4391 Balodis

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4391 Balodis
Discovery [1]
Discovered by N. Chernykh
Discovery site Crimean Astrophysical Obs.
Discovery date 21 August 1977
Designations
MPC designation (4391) Balodis
Named after
Jānis Balodis
(Latvian cosmic geodesist)[2]
1977 QW2 · 1977 RR2
1980 GZ
main-belt · Erigone [3]
Orbital characteristics[1]
Epoch 4 September 2017 (JD 2458000.5)
Uncertainty parameter 0
Observation arc 39.70 yr (14,499 days)
Aphelion 2.8989 AU
Perihelion 1.8794 AU
2.3892 AU
Eccentricity 0.2134
3.69 yr (1,349 days)
330.57°
0° 16m 0.84s / day
Inclination 5.3519°
190.30°
108.27°
Physical characteristics
Dimensions 3.36±0.17 km[4]
8.05 km (calculated)[3]
3.448±0.001 h[5]
0.057 (assumed)[3]
0.393±0.072[4]
C[3]
14.2[1][3] · 14.00[4] · 14.37±0.36[6]

4391 Balodis, provisional designation 1977 QW2, is a dark and rare Erigone asteroid from the inner regions of the asteroid belt, approximately 8 kilometers in diameter. It was discovered by Soviet–Russian astronomer Nikolai Chernykh at the Crimean Astrophysical Observatory in Nauchnyj, on the Crimean peninsula, on 21 August 1977.[7] The asteroid was named for Latvian geodesist Jānis Balodis.[2]

Orbit and classification[edit]

Balodis orbits the Sun in the inner main-belt at a distance of 1.9–2.9 AU once every 3 years and 8 months (1,349 days). Its orbit has an eccentricity of 0.21 and an inclination of 5° with respect to the ecliptic.[1] Based on its orbital elements, the Collaborative Asteroid Lightcurve Link (CALL) classifies the asteroid as a member of the Erigone family, which is named after its largest member and namesake, 163 Erigone, also a dark body of carbonaceous composition.[3]

Physical characteristics[edit]

Diameter and albedo[edit]

According to observations by NASA's space-based Wide-field Infrared Survey Explorer with its subsequent NEOWISE mission, Balodis measures 3.4 kilometers in diameter, and its surface has an exceptionally high albedo of 0.40.[4] However, the CALL assumes a standard albedo for a C-type asteroid of 0.057 and calculates a diameter of 8.4 kilometers with an absolute magnitude of 14.2, as the lower the albedo (reflectivity) the larger the body's diameter.[3]

Rotation period[edit]

In July 2010, a rotational lightcurve of Balodis was obtained by Italian astronomer Albino Carbognani from photometric observations taken at the Astronomical Observatory of the Autonomous Region of the Aosta Valley (OAVdA) in Italy. It showed rotation period of 3.448±0.001 hours with a brightness amplitude of 0.29 in magnitude (U=2).[5]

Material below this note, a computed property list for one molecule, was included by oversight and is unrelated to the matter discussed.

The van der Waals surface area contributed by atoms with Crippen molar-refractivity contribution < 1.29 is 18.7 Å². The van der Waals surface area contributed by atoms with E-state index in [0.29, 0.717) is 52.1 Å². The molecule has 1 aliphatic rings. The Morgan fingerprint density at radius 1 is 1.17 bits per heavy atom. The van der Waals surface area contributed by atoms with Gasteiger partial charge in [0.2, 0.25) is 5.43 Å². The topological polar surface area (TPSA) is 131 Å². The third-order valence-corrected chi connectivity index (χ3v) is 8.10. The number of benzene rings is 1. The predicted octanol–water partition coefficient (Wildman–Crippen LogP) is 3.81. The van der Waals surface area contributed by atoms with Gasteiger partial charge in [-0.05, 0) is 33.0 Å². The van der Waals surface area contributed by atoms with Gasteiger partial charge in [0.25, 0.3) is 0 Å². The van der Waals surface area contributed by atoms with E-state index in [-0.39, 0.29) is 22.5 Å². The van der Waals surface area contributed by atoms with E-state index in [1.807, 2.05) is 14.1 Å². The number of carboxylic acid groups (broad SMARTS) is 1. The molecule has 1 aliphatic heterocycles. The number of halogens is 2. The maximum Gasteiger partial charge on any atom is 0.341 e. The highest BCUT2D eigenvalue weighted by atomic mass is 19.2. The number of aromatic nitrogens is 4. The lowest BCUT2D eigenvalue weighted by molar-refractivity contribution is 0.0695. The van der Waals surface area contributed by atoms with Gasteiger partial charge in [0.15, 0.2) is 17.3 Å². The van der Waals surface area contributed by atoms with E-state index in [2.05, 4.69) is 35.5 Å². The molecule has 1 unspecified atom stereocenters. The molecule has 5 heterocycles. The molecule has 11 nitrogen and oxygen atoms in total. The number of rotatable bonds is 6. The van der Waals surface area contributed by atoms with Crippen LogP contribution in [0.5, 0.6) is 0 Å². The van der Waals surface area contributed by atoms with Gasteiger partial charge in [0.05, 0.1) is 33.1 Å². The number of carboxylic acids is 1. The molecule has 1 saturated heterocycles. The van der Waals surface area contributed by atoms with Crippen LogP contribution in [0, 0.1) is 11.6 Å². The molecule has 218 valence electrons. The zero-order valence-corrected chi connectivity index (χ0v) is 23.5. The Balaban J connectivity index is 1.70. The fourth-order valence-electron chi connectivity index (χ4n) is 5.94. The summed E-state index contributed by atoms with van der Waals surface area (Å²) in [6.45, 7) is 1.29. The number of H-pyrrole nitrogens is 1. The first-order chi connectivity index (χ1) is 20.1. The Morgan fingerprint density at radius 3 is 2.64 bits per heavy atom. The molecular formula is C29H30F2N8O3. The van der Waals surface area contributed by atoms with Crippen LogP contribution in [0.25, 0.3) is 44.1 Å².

Naming[edit]

This minor planet was named after Latvian cosmic geodesist Jānis Balodis, head of the Astronomical Observatory at University of Latvia.[2]

Balodis' research includes astrometry, observations of artificial satellites using laser, as well as computational methods for astrometric interpretations of photographic plates. The Crimean minor planet service has used his algorithms for a long time.[2] (The honored astronomer should not to be confused with Soviet army General Jānis Balodis.) The official naming citation was published by the Minor Planet Center on 12 September 1992 (M.P.C. 20837).[8]

References[edit]

  1. ^ a b c d "JPL Small-Body Database Browser: 4391 Balodis (1977 QW2)" (2017-05-02 last obs.). Jet Propulsion Laboratory. Retrieved 20 June 2017. 
  2. ^ a b c d Schmadel, Lutz D. (2007). Dictionary of Minor Planet Names – (4391) Balodis. Springer Berlin Heidelberg. p. 377. ISBN 978-3-540-00238-3. Retrieved 2 May 2016. 
  3. ^ a b c d e f g "LCDB Data for (4391) Balodis". Asteroid Lightcurve Database (LCDB). Retrieved 2 May 2016. 
  4. ^ a b c d Masiero, Joseph R.; Mainzer, A. K.; Grav, T.; Bauer, J. M.; Cutri, R. M.; Nugent, C.; et al. (November 2012). "Preliminary Analysis of WISE/NEOWISE 3-Band Cryogenic and Post-cryogenic Observations of Main Belt Asteroids". The Astrophysical Journal Letters. 759 (1): 5. Bibcode:2012ApJ...759L...8M. arXiv:1209.5794Freely accessible. doi:10.1088/2041-8205/759/1/L8. Retrieved 2 May 2016. 
  5. ^ a b Carbognani, Albino (January 2011). "Lightcurves and Periods of Eighteen NEAs and MBAs". The Minor Planet Bulletin. 38 (1): 57–63. Bibcode:2011MPBu...38...57C. ISSN 1052-8091. Retrieved 2 May 2016. 
  6. ^ Veres, Peter; Jedicke, Robert; Fitzsimmons, Alan; Denneau, Larry; Granvik, Mikael; Bolin, Bryce; et al. (November 2015). "Absolute magnitudes and slope parameters for 250,000 asteroids observed by Pan-STARRS PS1 - Preliminary results". Icarus. 261: 34–47. Bibcode:2015Icar..261...34V. arXiv:1506.00762Freely accessible. doi:10.1016/j.icarus.2015.08.007. Retrieved 2 May 2016. 
  7. ^ "4391 Balodis (1977 QW2)". Minor Planet Center. Retrieved 2 May 2016. 
  8. ^ "MPC/MPO/MPS Archive". Minor Planet Center. Retrieved 2 May 2016. 

External links[edit]